The Herald's energy reporter, who has visited Pike River, reflects on the project's delays, and now disaster
Deep inside the Pike River mine the air is dank, cool and heavy with the smell of cement, used to secure the roof of one of the country's most expensive tunnels.
It's a tough place.
You drive more than 2km in vehicles built like tanks to reach the pit bottom - the utility and coal processing area - and miners go further still to blast and gouge their way through rock five times harder than concrete.
Anyone going underground goes through a 45-minute safety briefing and is issued heavy duty safety equipment including breathing gear, short-duration emergency air and plenty of advice on not panicking if the worst should happen.
During our briefing in 2008, before the project had hit coal, staff also referred to potentially explosive methane gas, which had been found in greater volumes than expected as tunnellers neared a fault deep below the Paparoa Ranges.
A 110m-deep vertical ventilation shaft has since been drilled for the $300 million project that has been dogged by false starts, a rock collapse in the ventilation shaft and the failure to meet over-ambitious timetables.
Before work began it was envisaged the mine would cost around $174 million to develop.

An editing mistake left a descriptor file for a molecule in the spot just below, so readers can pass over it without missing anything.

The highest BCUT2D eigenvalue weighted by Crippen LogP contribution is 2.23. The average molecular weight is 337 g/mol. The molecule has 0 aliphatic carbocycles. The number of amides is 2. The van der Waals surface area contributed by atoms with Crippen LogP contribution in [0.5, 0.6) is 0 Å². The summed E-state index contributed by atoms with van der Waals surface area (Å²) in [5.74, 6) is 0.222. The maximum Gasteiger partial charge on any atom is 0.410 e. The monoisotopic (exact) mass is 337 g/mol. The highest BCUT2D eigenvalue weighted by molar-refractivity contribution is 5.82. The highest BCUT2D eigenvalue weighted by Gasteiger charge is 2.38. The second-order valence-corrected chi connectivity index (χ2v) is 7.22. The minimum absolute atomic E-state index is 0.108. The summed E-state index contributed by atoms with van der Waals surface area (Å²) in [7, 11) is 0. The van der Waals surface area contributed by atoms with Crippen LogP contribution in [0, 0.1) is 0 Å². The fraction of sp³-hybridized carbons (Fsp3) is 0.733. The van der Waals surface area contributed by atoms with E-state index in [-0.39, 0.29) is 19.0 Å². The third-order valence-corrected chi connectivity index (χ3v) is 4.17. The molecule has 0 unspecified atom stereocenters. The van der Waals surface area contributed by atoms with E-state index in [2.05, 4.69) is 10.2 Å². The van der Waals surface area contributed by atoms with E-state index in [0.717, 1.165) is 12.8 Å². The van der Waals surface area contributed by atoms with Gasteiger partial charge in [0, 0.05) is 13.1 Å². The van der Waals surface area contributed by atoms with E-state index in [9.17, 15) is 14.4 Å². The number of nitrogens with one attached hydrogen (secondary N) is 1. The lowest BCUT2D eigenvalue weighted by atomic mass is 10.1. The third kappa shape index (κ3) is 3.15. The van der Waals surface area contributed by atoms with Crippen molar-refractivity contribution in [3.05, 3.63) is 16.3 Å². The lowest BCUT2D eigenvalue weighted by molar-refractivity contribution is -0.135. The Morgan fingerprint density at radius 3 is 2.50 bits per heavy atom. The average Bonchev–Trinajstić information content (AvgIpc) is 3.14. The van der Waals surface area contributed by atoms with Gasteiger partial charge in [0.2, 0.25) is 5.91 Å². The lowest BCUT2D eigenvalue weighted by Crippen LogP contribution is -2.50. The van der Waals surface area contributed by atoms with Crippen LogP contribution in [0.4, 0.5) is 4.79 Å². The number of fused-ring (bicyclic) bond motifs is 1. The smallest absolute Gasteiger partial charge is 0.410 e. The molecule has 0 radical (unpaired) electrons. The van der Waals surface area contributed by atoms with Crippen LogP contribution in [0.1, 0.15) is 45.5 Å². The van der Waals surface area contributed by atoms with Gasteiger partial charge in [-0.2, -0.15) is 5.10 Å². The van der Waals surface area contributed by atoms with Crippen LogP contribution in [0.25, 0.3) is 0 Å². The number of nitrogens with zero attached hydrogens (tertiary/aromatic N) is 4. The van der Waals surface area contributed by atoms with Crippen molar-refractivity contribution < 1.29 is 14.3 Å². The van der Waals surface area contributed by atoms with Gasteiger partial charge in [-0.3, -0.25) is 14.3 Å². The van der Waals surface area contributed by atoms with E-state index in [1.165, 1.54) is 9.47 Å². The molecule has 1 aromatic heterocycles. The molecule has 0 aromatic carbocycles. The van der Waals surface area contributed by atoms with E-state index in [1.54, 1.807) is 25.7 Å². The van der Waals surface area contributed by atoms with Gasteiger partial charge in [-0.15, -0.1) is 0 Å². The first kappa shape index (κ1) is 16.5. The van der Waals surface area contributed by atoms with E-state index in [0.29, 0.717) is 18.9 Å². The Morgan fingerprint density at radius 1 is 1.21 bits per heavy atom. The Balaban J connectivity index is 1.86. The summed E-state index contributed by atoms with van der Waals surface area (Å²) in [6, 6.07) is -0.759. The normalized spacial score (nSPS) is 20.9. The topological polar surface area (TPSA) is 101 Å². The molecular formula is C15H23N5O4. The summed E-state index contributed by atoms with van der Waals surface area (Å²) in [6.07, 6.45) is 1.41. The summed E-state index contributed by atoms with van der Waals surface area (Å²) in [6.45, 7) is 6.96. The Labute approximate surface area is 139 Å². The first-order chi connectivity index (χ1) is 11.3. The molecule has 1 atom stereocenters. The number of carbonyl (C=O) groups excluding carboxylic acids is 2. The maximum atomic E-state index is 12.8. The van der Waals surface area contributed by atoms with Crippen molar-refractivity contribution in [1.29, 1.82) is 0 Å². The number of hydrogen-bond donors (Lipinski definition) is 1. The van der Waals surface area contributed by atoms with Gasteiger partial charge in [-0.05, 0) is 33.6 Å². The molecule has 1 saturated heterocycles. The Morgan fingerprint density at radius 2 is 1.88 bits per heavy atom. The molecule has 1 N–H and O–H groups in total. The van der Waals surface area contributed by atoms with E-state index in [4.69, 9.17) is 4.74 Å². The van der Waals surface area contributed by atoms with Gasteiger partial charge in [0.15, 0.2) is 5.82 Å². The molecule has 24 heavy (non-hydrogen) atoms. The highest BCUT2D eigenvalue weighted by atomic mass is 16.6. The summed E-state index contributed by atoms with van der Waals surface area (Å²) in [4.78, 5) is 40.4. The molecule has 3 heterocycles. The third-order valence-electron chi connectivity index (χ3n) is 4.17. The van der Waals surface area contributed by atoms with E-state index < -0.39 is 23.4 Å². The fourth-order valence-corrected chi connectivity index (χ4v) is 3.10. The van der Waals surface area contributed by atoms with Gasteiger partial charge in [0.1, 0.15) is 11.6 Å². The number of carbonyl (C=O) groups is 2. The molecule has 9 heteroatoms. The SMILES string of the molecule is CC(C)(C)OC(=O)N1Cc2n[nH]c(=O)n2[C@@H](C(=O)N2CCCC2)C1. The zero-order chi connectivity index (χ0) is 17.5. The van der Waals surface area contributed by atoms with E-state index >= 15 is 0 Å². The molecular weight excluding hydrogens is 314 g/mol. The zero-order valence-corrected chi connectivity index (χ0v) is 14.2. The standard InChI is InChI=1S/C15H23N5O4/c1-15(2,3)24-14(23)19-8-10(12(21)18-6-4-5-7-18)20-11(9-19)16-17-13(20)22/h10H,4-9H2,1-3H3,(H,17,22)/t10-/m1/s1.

It started shipping coal for steel production in Asia last year, 18 months behind schedule and last week announced its production targets had again been cut after mining machinery problems.
Shareholders including New Zealand Oil & Gas and two Indian companies have been asked to front up several times for extra funding.
Recently appointed chief executive Peter Whittall last week acknowledged targets had been too ambitious in the past.
"Now it's time to be more realistic in our approach and forecast production at rates which we have a realistic chance of achieving."
Mining has just started using hydraulic monitors, large water cannons that blast coal from the face with a jet pumping 9000 litres a minute, expected to take production towards levels promised early on.
Whittall is a hard-driven Australian with 24 years' experience in underground coal mines for BHP in Australia and South Africa before joining Pike River in 2005.
During the Herald's site visit he summed up the risks of mining.
"You never know what you're going to get before you get there."